Caffeine consumption stimulates dopamine production, which in turn is a mediator involved in Parkinson’s disease.

Caffeine consumption for obesity and diabetes

What science says about caffeine consumption and its effect on weight loss is very interesting. In this area, caffeine has been shown to have an effect on metabolic rate, energy consumption, and thermogenic effects  – in this sense, especially on lipids.

If caffeine is ingested at about 300 mg per day, it prevents the AMP phosphodiesterase cycle from increasing cyclic AMP. In addition, caffeine consumption has been found to increase norepinephrine release by antagonizing adenosine receptors;  these in turn are effects that induce weight loss by increasing the body’s lipolytic activity.

In addition, numerous studies suggest an inverse relationship between coffee-derived caffeine consumption and the risk of type 2 diabetes: individuals who consumed at least 6 cups of coffee a day had a 35 percent lower risk of developing diabetes. At the same time, people who drank 4 to 6 cups of coffee a day had a 28 percent reduction in their risk of type 2 diabetes.

Effect of caffeine on mineral absorption

When we consume caffeinated beverages along with food, caffeine makes it difficult to absorb some important minerals such as iron and calcium.

Some cohort studies have reported that high doses of caffeine increase urinary calcium excretion and thereby also increase the risk of skeletal abnormalities. For this reason, caffeine consumption should be reduced to the following levels, for example:

  • 4 cups of black coffee a day OR
  • 3 cups of cappuccino a day OR
  • 6 cups of milk coffee a day

Note: In addition, these recommendations should be accompanied by adequate calcium intake.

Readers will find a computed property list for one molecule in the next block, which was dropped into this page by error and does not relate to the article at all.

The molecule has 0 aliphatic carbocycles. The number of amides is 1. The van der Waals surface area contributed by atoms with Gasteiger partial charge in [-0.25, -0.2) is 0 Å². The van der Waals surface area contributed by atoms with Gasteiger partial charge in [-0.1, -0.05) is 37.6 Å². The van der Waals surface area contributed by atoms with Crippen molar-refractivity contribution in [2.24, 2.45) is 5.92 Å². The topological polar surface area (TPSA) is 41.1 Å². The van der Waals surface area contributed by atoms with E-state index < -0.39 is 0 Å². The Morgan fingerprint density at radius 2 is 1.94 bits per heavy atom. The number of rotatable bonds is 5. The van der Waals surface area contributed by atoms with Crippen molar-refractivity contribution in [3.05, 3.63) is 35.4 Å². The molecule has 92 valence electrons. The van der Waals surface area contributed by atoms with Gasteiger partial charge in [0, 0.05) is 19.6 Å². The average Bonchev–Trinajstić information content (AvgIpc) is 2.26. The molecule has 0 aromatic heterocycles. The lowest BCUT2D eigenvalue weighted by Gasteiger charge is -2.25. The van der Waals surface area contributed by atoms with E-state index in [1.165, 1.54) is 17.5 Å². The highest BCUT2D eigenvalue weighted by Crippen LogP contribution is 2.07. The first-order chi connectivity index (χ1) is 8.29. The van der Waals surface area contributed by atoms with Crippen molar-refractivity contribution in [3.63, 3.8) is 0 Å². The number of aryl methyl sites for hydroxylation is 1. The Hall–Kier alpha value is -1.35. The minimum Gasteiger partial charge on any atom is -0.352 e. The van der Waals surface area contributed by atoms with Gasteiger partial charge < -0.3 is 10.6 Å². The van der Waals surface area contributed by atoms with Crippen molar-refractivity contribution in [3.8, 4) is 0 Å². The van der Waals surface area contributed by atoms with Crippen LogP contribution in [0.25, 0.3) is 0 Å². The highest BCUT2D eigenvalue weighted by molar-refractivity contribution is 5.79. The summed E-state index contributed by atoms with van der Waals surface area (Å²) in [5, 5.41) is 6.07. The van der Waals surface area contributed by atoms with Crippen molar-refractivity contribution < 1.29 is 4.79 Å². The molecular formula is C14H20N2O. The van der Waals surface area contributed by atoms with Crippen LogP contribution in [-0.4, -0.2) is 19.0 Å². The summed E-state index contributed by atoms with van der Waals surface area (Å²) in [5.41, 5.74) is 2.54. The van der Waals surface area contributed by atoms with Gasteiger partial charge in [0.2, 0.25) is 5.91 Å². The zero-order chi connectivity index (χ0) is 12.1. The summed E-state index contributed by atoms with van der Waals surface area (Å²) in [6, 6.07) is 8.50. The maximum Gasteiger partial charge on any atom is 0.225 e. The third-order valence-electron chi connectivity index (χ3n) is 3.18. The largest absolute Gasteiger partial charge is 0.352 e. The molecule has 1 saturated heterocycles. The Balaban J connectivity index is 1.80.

Caffeine during pregnancy and lactation

The reason why caffeine is contraindicated during pregnancy and lactation is because it has the ability to cross the placenta and promote fetal metabolism.

High doses of caffeine obtained during pregnancy have been associated with congenital abnormalities, miscarriages, low birth weight in the newborn, and changes in neonatal behavior.

In the same way, caffeine passes directly into breast milk, causing irritability and disturbances in the baby’s sleep. Therefore, the recommended maximum dose of caffeine during both pregnancy and lactation is less than 200 mg per day.

High doses of caffeine given during pregnancy have been linked to both complications during pregnancy and developmental disorders in the baby.
Excessive caffeine intake during pregnancy and lactation is harmful to the baby.

What science says about caffeine consumption and its effect on health

Today, we know quite well the effects of caffeine on the body. Because this substance is found in many of the most consumed beverages in the world, it is important that we are properly aware of the mechanisms of action of caffeine and the consequences it has for our bodies. In addition, it is good for us to know how much caffeine we can consume on a daily basis so that we can also avoid the potential disruption it causes and take full advantage of its benefits.

Most human studies suggest that moderate caffeine consumption (less than 400 mg per day) offers positive effects on both weight and neurodegenerative and metabolic diseases.

However, it is important to note that caffeine consumption is contraindicated during pregnancy and lactation, and at the same time, it is beneficial for its consumption to control the diuretic, i.e., dehydrating, effects of caffeine.

Related Articles

Leave a Reply

Your email address will not be published. Required fields are marked *

Back to top button